|When I was a boy of fourteen, my father was so ignorant I could hardly stand to have the old man around. But when I got to be twenty-one, I was astonished at how much he had learned in seven years. - Mark Twain|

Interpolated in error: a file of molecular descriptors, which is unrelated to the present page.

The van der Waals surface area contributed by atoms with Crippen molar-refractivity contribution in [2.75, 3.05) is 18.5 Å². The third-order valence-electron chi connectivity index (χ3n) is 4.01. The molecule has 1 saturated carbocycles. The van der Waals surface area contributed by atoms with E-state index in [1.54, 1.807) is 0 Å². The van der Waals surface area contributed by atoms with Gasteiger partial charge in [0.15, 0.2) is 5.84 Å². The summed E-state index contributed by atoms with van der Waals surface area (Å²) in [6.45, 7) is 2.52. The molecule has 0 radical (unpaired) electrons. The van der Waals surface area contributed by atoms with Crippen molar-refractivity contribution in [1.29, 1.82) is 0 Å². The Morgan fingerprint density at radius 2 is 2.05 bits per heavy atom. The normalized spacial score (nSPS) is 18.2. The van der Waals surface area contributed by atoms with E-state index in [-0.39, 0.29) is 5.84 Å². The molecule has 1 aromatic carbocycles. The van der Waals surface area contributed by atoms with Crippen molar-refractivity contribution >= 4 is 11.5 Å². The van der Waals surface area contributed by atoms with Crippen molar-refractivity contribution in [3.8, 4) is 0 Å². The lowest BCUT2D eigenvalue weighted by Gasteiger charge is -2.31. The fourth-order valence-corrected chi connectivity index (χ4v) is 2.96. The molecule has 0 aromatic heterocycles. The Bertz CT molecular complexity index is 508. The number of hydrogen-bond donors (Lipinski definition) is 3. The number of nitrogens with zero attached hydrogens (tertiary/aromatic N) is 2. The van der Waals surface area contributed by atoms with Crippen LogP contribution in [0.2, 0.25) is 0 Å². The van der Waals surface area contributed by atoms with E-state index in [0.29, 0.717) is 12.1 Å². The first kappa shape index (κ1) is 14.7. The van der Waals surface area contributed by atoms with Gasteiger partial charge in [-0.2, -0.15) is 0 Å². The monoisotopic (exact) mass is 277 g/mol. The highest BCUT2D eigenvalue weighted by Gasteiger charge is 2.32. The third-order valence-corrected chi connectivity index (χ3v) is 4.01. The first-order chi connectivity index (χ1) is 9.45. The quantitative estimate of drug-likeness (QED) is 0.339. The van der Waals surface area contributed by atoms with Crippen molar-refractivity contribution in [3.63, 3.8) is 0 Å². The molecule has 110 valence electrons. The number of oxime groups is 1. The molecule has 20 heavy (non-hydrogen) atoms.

No. 140, 24 July 1992